Updated 9/19/19 – 7:36 A.M.
VESTAL, NY (WSKG) – New York Governor Andrew Cuomo signed legislation Thursday mandating 100% carbon-free electricity by 2040, and an 85% reduction in greenhouse gas emissions by 2050. That’s below levels from 1990.
“In a few minutes, I will sign the most aggressive climate law in the United States of America,” Cuomo said to applause.
The governor’s enthusiastic support of the measure is a change from his statements in mid-June, when he said the bill was a “political placebo” and that its goals were unrealistic.
Cornell Professor David Wolfe*, who specializes in plant and soil ecology, believes it’s important to set the bar high.
“Obviously one state doing things to reduce its emissions is not going to stop the atmospheric increases in greenhouse gasses entirely, although it will have a dent in that, but it’s more the example I think we can show.”
The goal surpasses that of the state of California, which calls for an 80% reduction in all sources of greenhouse gas emissions by 2050. The law also sets interim goals that say 70% of New York’s electricity should come from renewable energy sources, such as wind and solar by 2030. The state also wants all electricity to be carbon-free by 2040.
Wolfe praised the move calling it “bold, ambitious and comprehensive.” He said it goes even further than the Paris Climate Accord.
“The famous Paris Accord was inspirational, politically important but it didn’t have all of the details,” Wolfe said.
He added, having worked in the field for 30 or so years, he’s often pessimistic on the subject of climate change but he’s “excited to be in a state where things are happening in a positive way.”
Cuomo also announced some initial steps toward the goals, including two offshore wind power projects that will generate 1,700 megawatts. That’s enough, he says, to power 1 million homes, create 1,600 unionized jobs and over $3-billion of economic activity.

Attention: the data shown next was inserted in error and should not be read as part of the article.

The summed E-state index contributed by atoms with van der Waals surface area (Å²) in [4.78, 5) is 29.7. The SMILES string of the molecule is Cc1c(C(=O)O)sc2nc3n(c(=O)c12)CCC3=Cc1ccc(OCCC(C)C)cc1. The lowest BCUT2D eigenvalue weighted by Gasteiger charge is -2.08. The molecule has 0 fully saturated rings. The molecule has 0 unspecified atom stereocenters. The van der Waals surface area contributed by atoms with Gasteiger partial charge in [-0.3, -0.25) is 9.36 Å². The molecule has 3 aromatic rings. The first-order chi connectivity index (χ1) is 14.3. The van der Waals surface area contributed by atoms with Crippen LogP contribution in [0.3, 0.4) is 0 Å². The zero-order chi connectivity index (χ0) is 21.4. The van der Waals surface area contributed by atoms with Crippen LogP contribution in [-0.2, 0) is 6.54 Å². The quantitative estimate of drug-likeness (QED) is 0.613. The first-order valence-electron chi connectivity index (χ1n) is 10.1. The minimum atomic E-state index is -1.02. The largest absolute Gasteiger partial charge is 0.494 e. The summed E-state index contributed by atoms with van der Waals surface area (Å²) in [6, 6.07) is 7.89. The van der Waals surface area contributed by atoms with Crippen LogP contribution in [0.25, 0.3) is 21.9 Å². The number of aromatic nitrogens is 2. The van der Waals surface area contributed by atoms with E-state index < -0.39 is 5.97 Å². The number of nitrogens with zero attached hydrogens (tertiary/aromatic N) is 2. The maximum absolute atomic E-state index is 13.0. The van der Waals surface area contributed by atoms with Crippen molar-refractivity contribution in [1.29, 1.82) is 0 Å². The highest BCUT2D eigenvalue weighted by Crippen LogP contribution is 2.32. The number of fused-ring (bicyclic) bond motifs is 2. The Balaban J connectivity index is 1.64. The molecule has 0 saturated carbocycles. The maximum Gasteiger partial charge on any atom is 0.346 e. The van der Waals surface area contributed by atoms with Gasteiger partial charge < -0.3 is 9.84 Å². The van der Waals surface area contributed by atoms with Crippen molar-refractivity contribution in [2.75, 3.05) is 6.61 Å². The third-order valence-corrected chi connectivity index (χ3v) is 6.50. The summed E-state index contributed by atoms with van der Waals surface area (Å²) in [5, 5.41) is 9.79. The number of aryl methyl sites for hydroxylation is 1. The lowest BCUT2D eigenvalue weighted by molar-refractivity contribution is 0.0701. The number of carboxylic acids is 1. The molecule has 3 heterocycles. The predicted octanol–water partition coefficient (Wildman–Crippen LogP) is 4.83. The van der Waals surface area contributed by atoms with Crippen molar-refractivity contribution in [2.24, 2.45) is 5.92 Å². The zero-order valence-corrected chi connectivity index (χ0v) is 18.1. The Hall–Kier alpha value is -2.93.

Cuomo also said there would be nearly $280 million in new investments in infrastructure for power distribution and a $20 million training program at the state university system for clean energy workers.
The law was widely praised by environmental groups, who said the ultimate success or failure of the law depends on the details of how the goals are met.
Liz Moran, with the New York Public Interest Research Group, wants the state to issue an annual public report card.
“This is complicated stuff,” Moran said. “We throw around terms like megawatts and gigawatts, and the average member of the public might not understand these things. We need something available that can as easily as possible help the public understand how this transition is happening.”
While the new wind projects would benefit the companies who won the contracts, the Business Council of New York State has some reservations about what it said are very ambitious goals.
The council’s Darren Suarez said they might drive up energy prices.
“That comes at a cost to somebody,” Suarez said. “And consumers ultimately will pay it.”
And he said 40,000 manufacturing jobs in the state would be jeopardized unless there are some significant innovations in alternative energy technology over the next several years.
“At this time, there is no technology to get us to where we want to be at 2050,” Suarez said.
Moran said the new law would create incentives to come up with the new technologies.
“Technology is going to have to catch up, because we have to act,” Moran said. “Because if we don’t, the consequences are utterly dire.”
A 23-member climate action panel will be created to carry out the goals as part of the new law. Business leaders, as well as environmentalists, will be included.
*Corrects David Wolfe’s name